The freelance journalist, who began her career in television, wants to encourage women to be both behind the camera, as journalists, and in front of it, as experts. In both cases, there are very few of them in Burkina Faso: “When they are given a voice, it’s as victims or to speak about education or the family. And in the newsrooms, only 25% of journalists are women.”    

Aïssata Sankara believes that a “tailored approach” can change things. “We need to promote the voices of these women, encourage them. They aren’t used to speaking outside the walls of their homes.” 

“Youth Time”
She takes and gives this voice. Being a woman journalist in this region plagued with terrorism is difficult, to say the least. “Some areas in the Sahel are too dangerous. Some subjects are off limits,” she says. Addressing them means being exposed to threats. But the journalist refuses to give up: “My combat is to continue to do my job and defend a journalism that everyone can identify with.” Driven by this ambition, she takes part in programs broadcast on “Jeunes Wakat” (Youth Time), a radio program for 15 to 35 year-olds, where she ensures that “gender is taken into account when issues are addressed.”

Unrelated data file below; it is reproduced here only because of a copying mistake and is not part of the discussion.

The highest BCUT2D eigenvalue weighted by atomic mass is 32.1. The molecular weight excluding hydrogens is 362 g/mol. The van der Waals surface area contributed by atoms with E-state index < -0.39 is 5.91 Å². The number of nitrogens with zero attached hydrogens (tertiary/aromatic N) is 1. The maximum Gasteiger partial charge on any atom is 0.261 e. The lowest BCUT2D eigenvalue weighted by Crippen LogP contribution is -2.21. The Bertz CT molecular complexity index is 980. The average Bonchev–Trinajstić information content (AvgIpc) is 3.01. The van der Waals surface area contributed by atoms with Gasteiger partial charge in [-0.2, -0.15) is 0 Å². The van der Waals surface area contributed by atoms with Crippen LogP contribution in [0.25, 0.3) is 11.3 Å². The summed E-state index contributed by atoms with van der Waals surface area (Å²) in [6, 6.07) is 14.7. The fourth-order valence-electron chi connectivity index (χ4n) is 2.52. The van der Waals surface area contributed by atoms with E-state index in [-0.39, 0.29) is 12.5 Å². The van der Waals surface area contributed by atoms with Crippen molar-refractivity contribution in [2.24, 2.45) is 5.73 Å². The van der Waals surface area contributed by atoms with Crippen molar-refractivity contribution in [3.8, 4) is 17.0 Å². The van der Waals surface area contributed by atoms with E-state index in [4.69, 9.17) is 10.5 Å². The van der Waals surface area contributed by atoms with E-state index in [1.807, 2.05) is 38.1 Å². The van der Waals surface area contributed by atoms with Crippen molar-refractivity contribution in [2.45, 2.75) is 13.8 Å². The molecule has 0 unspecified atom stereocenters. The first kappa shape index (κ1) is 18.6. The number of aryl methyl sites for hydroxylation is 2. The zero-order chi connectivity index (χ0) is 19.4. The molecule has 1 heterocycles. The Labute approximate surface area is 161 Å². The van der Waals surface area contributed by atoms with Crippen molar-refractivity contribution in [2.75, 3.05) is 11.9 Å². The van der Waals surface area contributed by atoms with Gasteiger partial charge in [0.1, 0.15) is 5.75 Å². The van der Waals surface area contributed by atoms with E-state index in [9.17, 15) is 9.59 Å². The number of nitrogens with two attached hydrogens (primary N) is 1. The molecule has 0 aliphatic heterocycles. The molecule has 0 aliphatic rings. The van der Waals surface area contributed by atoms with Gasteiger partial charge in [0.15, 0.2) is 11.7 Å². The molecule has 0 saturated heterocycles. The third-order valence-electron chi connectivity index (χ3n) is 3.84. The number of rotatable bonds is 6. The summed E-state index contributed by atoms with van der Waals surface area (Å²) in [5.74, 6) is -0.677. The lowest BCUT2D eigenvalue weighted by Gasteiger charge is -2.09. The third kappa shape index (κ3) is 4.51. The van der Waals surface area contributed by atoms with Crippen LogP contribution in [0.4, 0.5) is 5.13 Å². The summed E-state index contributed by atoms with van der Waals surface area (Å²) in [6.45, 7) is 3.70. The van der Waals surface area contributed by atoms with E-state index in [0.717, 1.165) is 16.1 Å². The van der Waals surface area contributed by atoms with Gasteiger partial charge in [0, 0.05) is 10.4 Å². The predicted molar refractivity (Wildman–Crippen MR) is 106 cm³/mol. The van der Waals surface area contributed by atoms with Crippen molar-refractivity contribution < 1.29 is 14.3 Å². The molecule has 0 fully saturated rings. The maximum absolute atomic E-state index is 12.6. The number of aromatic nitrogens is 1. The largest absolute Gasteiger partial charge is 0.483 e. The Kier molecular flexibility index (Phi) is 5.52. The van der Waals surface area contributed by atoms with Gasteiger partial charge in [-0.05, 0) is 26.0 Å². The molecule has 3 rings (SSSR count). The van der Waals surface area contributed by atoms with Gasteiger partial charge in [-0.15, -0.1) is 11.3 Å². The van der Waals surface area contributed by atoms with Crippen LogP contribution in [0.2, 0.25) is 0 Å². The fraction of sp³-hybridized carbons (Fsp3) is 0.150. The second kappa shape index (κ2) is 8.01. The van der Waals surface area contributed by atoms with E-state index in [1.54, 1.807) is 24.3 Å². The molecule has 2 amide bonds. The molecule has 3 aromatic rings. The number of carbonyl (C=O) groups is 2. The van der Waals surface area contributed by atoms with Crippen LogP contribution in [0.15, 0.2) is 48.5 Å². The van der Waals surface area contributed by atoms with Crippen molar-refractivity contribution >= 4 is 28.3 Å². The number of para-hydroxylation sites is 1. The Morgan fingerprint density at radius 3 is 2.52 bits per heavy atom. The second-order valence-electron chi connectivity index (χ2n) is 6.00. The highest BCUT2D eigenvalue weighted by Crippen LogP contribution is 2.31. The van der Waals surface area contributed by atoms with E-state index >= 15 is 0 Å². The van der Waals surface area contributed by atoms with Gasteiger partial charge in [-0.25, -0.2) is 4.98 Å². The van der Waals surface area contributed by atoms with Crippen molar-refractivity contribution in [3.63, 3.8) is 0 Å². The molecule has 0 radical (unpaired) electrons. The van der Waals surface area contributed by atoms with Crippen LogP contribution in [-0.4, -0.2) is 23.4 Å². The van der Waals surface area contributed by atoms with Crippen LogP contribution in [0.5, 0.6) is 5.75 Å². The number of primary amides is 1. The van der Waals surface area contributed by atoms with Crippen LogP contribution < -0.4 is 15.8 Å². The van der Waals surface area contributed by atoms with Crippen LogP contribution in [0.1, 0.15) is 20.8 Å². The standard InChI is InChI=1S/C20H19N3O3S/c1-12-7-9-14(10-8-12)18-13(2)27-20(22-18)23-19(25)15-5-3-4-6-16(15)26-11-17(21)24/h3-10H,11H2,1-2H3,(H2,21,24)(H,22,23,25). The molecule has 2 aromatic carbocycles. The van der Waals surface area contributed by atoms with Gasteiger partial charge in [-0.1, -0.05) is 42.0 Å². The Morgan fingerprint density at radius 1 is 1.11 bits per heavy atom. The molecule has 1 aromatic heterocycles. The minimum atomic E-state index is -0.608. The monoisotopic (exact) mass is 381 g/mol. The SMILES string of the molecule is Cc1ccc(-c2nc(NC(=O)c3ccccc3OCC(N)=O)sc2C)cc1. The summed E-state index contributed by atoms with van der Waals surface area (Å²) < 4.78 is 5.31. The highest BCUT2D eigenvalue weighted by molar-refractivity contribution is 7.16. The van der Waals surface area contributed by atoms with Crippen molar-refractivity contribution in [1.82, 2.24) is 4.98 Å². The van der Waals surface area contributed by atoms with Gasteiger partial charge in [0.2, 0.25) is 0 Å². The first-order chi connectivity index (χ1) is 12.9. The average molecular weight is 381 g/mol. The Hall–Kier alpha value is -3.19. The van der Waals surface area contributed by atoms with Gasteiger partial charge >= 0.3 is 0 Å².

The program is broadcast by about 30 stations in several local languages. It addresses issues that affect young people, including the most taboo ones, such as excision and early marriages. Not directly, but by addressing the issue through health, for example. “It’s more subtle, it allows young people to think for themselves,” says the reporter. It’s a question of approach.
Catherine Bonnaud – “We need to focus on education”

4Catherine Bonnaud, who has been working at AFD for nearly 15 years, has just been appointed Director for the Middle East region. To change things, she believes in building the women leaders of tomorrow.